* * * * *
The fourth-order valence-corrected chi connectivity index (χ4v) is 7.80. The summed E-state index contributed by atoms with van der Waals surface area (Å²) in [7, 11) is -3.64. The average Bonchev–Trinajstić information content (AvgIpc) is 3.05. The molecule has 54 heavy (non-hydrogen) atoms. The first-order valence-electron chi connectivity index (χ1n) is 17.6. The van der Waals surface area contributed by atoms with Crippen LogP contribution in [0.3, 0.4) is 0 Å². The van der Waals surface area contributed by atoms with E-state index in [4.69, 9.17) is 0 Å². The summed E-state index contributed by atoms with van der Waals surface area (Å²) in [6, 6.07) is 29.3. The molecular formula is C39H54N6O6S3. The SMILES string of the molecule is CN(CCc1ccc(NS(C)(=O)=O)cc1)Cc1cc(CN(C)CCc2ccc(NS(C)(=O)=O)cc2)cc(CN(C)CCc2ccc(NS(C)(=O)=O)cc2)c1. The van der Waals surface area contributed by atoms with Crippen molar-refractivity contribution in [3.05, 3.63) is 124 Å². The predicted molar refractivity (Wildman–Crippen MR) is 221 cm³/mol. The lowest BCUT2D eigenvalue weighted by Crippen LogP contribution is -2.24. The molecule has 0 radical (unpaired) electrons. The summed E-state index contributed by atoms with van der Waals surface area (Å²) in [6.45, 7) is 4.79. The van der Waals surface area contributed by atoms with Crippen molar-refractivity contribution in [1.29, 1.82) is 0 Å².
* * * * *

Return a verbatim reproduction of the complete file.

The fourth-order valence-corrected chi connectivity index (χ4v) is 7.80. The summed E-state index contributed by atoms with van der Waals surface area (Å²) in [7, 11) is -3.64. The average Bonchev–Trinajstić information content (AvgIpc) is 3.05. The molecule has 54 heavy (non-hydrogen) atoms. The first-order valence-electron chi connectivity index (χ1n) is 17.6. The van der Waals surface area contributed by atoms with Crippen LogP contribution in [0.3, 0.4) is 0 Å². The van der Waals surface area contributed by atoms with E-state index in [4.69, 9.17) is 0 Å². The summed E-state index contributed by atoms with van der Waals surface area (Å²) in [6, 6.07) is 29.3. The molecular formula is C39H54N6O6S3. The SMILES string of the molecule is CN(CCc1ccc(NS(C)(=O)=O)cc1)Cc1cc(CN(C)CCc2ccc(NS(C)(=O)=O)cc2)cc(CN(C)CCc2ccc(NS(C)(=O)=O)cc2)c1. The van der Waals surface area contributed by atoms with Crippen molar-refractivity contribution in [3.05, 3.63) is 124 Å². The predicted molar refractivity (Wildman–Crippen MR) is 221 cm³/mol. The lowest BCUT2D eigenvalue weighted by Crippen LogP contribution is -2.24. The molecule has 0 radical (unpaired) electrons. The summed E-state index contributed by atoms with van der Waals surface area (Å²) in [6.45, 7) is 4.79. The van der Waals surface area contributed by atoms with Crippen molar-refractivity contribution in [1.29, 1.82) is 0 Å².